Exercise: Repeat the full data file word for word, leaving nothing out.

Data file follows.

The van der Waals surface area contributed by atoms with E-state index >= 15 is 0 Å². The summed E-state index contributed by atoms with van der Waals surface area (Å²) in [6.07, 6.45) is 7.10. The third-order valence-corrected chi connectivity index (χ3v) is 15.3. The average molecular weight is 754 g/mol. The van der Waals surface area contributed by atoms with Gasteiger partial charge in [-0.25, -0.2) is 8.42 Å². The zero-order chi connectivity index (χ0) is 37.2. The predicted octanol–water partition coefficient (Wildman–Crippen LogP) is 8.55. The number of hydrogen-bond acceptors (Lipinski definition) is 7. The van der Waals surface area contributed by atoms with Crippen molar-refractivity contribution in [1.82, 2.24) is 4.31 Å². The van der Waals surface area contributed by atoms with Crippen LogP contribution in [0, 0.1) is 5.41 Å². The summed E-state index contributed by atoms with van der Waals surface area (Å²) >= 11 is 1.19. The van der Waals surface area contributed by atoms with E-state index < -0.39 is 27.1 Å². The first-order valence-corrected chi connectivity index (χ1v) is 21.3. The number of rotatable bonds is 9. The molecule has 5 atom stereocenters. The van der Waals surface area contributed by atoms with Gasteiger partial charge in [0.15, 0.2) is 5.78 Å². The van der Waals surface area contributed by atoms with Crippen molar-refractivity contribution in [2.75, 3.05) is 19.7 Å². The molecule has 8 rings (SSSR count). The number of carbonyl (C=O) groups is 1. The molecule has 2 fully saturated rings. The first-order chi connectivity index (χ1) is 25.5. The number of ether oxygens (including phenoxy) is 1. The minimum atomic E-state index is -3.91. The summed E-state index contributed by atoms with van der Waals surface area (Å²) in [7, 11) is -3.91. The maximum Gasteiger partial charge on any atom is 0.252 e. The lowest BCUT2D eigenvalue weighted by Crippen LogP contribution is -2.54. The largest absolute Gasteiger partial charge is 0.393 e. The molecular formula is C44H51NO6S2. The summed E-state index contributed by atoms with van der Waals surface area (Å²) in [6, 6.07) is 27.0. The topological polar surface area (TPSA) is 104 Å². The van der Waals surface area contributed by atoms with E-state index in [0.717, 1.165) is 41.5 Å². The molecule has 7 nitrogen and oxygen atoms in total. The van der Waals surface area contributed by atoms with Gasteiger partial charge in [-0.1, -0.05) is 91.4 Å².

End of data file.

The van der Waals surface area contributed by atoms with E-state index >= 15 is 0 Å². The summed E-state index contributed by atoms with van der Waals surface area (Å²) in [6.07, 6.45) is 7.10. The third-order valence-corrected chi connectivity index (χ3v) is 15.3. The average molecular weight is 754 g/mol. The van der Waals surface area contributed by atoms with Gasteiger partial charge in [-0.25, -0.2) is 8.42 Å². The zero-order chi connectivity index (χ0) is 37.2. The predicted octanol–water partition coefficient (Wildman–Crippen LogP) is 8.55. The number of hydrogen-bond acceptors (Lipinski definition) is 7. The van der Waals surface area contributed by atoms with Crippen molar-refractivity contribution in [1.82, 2.24) is 4.31 Å². The van der Waals surface area contributed by atoms with Crippen LogP contribution in [0, 0.1) is 5.41 Å². The summed E-state index contributed by atoms with van der Waals surface area (Å²) >= 11 is 1.19. The van der Waals surface area contributed by atoms with E-state index < -0.39 is 27.1 Å². The first-order valence-corrected chi connectivity index (χ1v) is 21.3. The number of rotatable bonds is 9. The molecule has 5 atom stereocenters. The van der Waals surface area contributed by atoms with Gasteiger partial charge in [0.15, 0.2) is 5.78 Å². The van der Waals surface area contributed by atoms with Crippen molar-refractivity contribution in [2.75, 3.05) is 19.7 Å². The molecule has 8 rings (SSSR count). The number of carbonyl (C=O) groups is 1. The molecule has 2 fully saturated rings. The first-order chi connectivity index (χ1) is 25.5. The number of ether oxygens (including phenoxy) is 1. The minimum atomic E-state index is -3.91. The summed E-state index contributed by atoms with van der Waals surface area (Å²) in [7, 11) is -3.91. The maximum Gasteiger partial charge on any atom is 0.252 e. The lowest BCUT2D eigenvalue weighted by Crippen LogP contribution is -2.54. The largest absolute Gasteiger partial charge is 0.393 e. The molecular formula is C44H51NO6S2. The summed E-state index contributed by atoms with van der Waals surface area (Å²) in [6, 6.07) is 27.0. The topological polar surface area (TPSA) is 104 Å². The van der Waals surface area contributed by atoms with E-state index in [0.717, 1.165) is 41.5 Å². The molecule has 7 nitrogen and oxygen atoms in total. The van der Waals surface area contributed by atoms with Gasteiger partial charge in [-0.1, -0.05) is 91.4 Å².